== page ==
He also values his money extremely highly - not negative in itself - but, when he seems to value his ducats more than his daugther, you have to be suspicious. In certain ways, he is a stereotypical evil Jew of the literature of Shakespeare's period, racism and antisemitism being far more acceptable then than now.
On the other hand, he is loyal to his religion and has been badly mistreated by Christians.
Victims often become depressed, but sometimes they overreact and lash out in rage.
In literature, the victim is the most complex character.
It takes a special character to withstand a bombardment of abuse.
In my opinion, in the Merchant of Venice, Shakespeare creates a victim of mistreatment and discrimination, named Shylock but still manages to keep his human emotions.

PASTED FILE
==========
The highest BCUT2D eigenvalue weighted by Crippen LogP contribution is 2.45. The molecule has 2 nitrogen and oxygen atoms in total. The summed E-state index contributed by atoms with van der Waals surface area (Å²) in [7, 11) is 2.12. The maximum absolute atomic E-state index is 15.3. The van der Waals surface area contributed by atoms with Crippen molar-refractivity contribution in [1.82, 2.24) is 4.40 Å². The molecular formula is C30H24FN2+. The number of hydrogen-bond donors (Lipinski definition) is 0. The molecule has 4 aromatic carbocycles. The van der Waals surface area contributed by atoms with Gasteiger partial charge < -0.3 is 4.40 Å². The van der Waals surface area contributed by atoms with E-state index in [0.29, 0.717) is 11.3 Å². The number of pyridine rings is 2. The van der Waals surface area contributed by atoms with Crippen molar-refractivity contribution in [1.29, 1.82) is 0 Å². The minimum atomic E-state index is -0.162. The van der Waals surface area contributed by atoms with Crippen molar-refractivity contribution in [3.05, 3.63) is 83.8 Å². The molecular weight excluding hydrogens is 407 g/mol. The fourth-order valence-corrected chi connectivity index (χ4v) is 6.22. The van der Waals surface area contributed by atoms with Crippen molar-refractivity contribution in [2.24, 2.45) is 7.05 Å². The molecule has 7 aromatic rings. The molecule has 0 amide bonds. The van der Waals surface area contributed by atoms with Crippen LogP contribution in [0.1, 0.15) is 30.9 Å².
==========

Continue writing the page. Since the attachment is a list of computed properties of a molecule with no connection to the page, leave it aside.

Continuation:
His desire for revenge may seem vindictive, but it responds to a lifetime of being treated as almost subhuman.
He is also a widower who greatly prizes the ring given him by his dead wife, Leah.
However, in a nutshell, Shylock is a deep and interesting character that can be analysed in many ways.
On the surface he appears to be a bad person that does evil to everyone. Shylock is mistreated and discriminated against in a variety of ways.